Legitimacy—the public’s beliefs in the appropriateness of some behavior—is central to the sustainability of US drone strikes abroad. Research shows that the public does not generally challenge policies and actions it deems legitimate, which helps preserve space for officials to make decisions on sensitive issues like the use of force. In an effort to create legitimacy, US officials extol the virtues of drone strikes. Indeed, military leaders have referred to these operations as “righteous,” even when they inadvertently kill civilians. Charles Rowling and Joan Blauwkamp also find that “US officials routinely invoke polling data to enhance the legitimacy of their policy actions,” including drone strikes.
Yet despite the importance of legitimacy to US drone policy, scholars know little about how the public understands legitimate strikes. The few scholars who have studied the public’s perceptions of legitimacy typically make three claims. Some argue that legitimacy relates to soldiers’ physical courage on the battlefield in executing strikes. For instance, despite or because of the lack of reciprocal risk between combatants during strikes, Christian Enemark claims that drones are “post-heroic” and illegitimate. Others counter that legitimate strikes protect soldiers from physical harm on the battlefield. Bradley Strawser, for example, reasons that officials have a moral obligation to use drones to minimize soldiers’ liability to be harmed during war. Still others claim that civilian casualties shape the public’s perceptions of legitimate strikes. Mitt Regan, for instance, posits that “avoiding civilian harm may be important to the perceived legitimacy of strikes.”
Rather than equate public perceptions of legitimate strikes to just one of these “moral norms,” or standards of expected behavior, I argue that the public may combine them in unique ways based on why and how officials use drones. I recently tested this claim using an original survey experiment with about six hundred Americans. I varied a fictional country’s use of a drone, as well as the constraints placed on such usage.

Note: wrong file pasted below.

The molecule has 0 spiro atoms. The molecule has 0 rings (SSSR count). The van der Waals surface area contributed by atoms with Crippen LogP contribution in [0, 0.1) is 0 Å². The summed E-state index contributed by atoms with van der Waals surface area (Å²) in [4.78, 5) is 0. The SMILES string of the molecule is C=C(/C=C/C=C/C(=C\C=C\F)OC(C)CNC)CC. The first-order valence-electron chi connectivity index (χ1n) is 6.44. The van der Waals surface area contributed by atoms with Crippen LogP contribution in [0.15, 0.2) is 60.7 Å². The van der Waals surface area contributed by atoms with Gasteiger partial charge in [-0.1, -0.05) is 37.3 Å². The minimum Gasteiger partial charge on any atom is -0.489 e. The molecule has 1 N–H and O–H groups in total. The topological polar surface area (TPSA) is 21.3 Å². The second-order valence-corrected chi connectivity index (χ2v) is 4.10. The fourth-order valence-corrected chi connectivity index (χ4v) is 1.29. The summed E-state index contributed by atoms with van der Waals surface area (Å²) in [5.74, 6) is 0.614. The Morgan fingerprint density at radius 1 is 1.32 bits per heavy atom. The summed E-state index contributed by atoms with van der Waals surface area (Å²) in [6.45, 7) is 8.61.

Countries can use drones tactically or strategically. Tactical strikes are used during hasty engagements with combatants in declared theaters of operations (for example, Afghanistan) to achieve near-term and limited military objectives, such as the defense of ground forces or elimination of an enemy leader. As a foreign policy tool, strategic strikes are principally used in undeclared theaters of operations (such as Yemen) to achieve long-term and broader military objectives, including the defeat of an adversary. Countries can also constrain drones unilaterally or multilaterally—self-imposed or externally levied oversight measures. Well-known examples of these two constrains include, respectively, the standard adopted by President Barack Obama’s administration—“near certainty” of no civilian casualties during strikes—and international approval for strikes.
Varying a country’s drone use and constraints results in four possible drone strike scenarios—as shown in figure 1. After prompting survey participants to read a randomly assigned vignette, I asked each to grade the legitimacy of a drone strike from low (1) to high (10). Next, I used a battery of statistical methods to analyze the data, resulting in three key findings that have implications for US drone policy going forward.
Figure 1. Americans’ perceptions of legitimate drone strikes in terms of moral norms. (Note: The y-axis reflects the percentage of survey respondents who either referenced one moral norm or conflated several moral norms when explaining their perceptions of legitimacy for a drone strike. These moral norms are represented on the x-axis.)
Finding #1: Americans can combine moral norms when judging the legitimacy of strikes.